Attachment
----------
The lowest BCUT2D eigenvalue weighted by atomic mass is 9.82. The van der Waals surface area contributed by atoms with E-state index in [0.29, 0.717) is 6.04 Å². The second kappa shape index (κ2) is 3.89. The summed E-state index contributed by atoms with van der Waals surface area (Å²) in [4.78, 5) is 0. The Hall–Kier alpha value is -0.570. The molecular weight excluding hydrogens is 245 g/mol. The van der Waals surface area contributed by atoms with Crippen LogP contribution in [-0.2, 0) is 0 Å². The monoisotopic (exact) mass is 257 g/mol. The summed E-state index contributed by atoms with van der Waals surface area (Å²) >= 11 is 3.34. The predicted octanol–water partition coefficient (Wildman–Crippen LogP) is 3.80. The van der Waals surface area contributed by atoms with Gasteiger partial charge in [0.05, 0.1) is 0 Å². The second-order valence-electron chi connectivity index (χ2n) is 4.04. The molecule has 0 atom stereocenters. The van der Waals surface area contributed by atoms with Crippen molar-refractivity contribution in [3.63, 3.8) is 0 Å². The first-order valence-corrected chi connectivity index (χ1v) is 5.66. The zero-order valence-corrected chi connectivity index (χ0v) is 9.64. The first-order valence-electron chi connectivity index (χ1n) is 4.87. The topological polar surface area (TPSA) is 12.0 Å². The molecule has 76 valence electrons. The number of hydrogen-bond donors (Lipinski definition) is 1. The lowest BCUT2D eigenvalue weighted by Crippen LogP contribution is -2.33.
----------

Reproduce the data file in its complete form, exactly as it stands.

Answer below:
The lowest BCUT2D eigenvalue weighted by atomic mass is 9.82. The van der Waals surface area contributed by atoms with E-state index in [0.29, 0.717) is 6.04 Å². The second kappa shape index (κ2) is 3.89. The summed E-state index contributed by atoms with van der Waals surface area (Å²) in [4.78, 5) is 0. The Hall–Kier alpha value is -0.570. The molecular weight excluding hydrogens is 245 g/mol. The van der Waals surface area contributed by atoms with Crippen LogP contribution in [-0.2, 0) is 0 Å². The monoisotopic (exact) mass is 257 g/mol. The summed E-state index contributed by atoms with van der Waals surface area (Å²) >= 11 is 3.34. The predicted octanol–water partition coefficient (Wildman–Crippen LogP) is 3.80. The van der Waals surface area contributed by atoms with Gasteiger partial charge in [0.05, 0.1) is 0 Å². The second-order valence-electron chi connectivity index (χ2n) is 4.04. The molecule has 0 atom stereocenters. The van der Waals surface area contributed by atoms with Crippen molar-refractivity contribution in [3.63, 3.8) is 0 Å². The first-order valence-corrected chi connectivity index (χ1v) is 5.66. The zero-order valence-corrected chi connectivity index (χ0v) is 9.64. The first-order valence-electron chi connectivity index (χ1n) is 4.87. The topological polar surface area (TPSA) is 12.0 Å². The molecule has 76 valence electrons. The number of hydrogen-bond donors (Lipinski definition) is 1. The lowest BCUT2D eigenvalue weighted by Crippen LogP contribution is -2.33.